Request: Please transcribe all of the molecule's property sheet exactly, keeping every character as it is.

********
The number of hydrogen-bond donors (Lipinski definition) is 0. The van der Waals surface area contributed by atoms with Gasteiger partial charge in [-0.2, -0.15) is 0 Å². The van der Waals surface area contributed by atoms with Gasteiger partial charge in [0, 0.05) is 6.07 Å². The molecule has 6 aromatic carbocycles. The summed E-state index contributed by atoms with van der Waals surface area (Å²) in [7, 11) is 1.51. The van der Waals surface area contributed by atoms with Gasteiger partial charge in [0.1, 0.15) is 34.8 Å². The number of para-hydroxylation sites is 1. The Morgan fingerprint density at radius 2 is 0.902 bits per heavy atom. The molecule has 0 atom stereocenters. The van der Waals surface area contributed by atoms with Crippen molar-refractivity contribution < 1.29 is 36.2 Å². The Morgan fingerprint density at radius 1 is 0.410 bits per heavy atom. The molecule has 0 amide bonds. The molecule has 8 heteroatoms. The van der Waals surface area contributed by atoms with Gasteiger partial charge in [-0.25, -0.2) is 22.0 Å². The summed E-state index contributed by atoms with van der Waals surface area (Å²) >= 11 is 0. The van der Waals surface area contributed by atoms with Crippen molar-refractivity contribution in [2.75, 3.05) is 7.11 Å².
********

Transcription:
The number of hydrogen-bond donors (Lipinski definition) is 0. The van der Waals surface area contributed by atoms with Gasteiger partial charge in [-0.2, -0.15) is 0 Å². The van der Waals surface area contributed by atoms with Gasteiger partial charge in [0, 0.05) is 6.07 Å². The molecule has 6 aromatic carbocycles. The summed E-state index contributed by atoms with van der Waals surface area (Å²) in [7, 11) is 1.51. The van der Waals surface area contributed by atoms with Gasteiger partial charge in [0.1, 0.15) is 34.8 Å². The number of para-hydroxylation sites is 1. The Morgan fingerprint density at radius 2 is 0.902 bits per heavy atom. The molecule has 0 atom stereocenters. The van der Waals surface area contributed by atoms with Crippen molar-refractivity contribution < 1.29 is 36.2 Å². The Morgan fingerprint density at radius 1 is 0.410 bits per heavy atom. The molecule has 0 amide bonds. The molecule has 8 heteroatoms. The van der Waals surface area contributed by atoms with Gasteiger partial charge in [-0.25, -0.2) is 22.0 Å². The summed E-state index contributed by atoms with van der Waals surface area (Å²) >= 11 is 0. The van der Waals surface area contributed by atoms with Crippen molar-refractivity contribution in [2.75, 3.05) is 7.11 Å².